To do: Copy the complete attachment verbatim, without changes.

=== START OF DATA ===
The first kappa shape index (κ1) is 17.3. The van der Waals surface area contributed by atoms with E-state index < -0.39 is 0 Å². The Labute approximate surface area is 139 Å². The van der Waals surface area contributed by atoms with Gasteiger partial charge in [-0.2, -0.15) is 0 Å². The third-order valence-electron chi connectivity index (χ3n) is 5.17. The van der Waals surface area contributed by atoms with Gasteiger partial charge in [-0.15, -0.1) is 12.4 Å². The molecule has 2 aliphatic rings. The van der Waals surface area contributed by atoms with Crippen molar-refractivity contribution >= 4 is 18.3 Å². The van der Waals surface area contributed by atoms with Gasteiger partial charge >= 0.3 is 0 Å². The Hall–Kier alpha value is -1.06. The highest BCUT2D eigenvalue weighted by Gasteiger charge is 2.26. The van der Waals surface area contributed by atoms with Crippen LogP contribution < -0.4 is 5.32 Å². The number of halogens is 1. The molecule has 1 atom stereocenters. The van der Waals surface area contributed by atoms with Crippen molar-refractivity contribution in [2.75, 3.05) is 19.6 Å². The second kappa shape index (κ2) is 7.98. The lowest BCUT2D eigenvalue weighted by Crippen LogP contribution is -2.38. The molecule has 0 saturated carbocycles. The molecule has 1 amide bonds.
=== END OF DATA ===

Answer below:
The first kappa shape index (κ1) is 17.3. The van der Waals surface area contributed by atoms with E-state index < -0.39 is 0 Å². The Labute approximate surface area is 139 Å². The van der Waals surface area contributed by atoms with Gasteiger partial charge in [-0.2, -0.15) is 0 Å². The third-order valence-electron chi connectivity index (χ3n) is 5.17. The van der Waals surface area contributed by atoms with Gasteiger partial charge in [-0.15, -0.1) is 12.4 Å². The molecule has 2 aliphatic rings. The van der Waals surface area contributed by atoms with Crippen molar-refractivity contribution >= 4 is 18.3 Å². The van der Waals surface area contributed by atoms with Gasteiger partial charge >= 0.3 is 0 Å². The Hall–Kier alpha value is -1.06. The highest BCUT2D eigenvalue weighted by Gasteiger charge is 2.26. The van der Waals surface area contributed by atoms with Crippen LogP contribution < -0.4 is 5.32 Å². The number of halogens is 1. The molecule has 1 atom stereocenters. The van der Waals surface area contributed by atoms with Crippen molar-refractivity contribution in [2.75, 3.05) is 19.6 Å². The second kappa shape index (κ2) is 7.98. The lowest BCUT2D eigenvalue weighted by Crippen LogP contribution is -2.38. The molecule has 0 saturated carbocycles. The molecule has 1 amide bonds.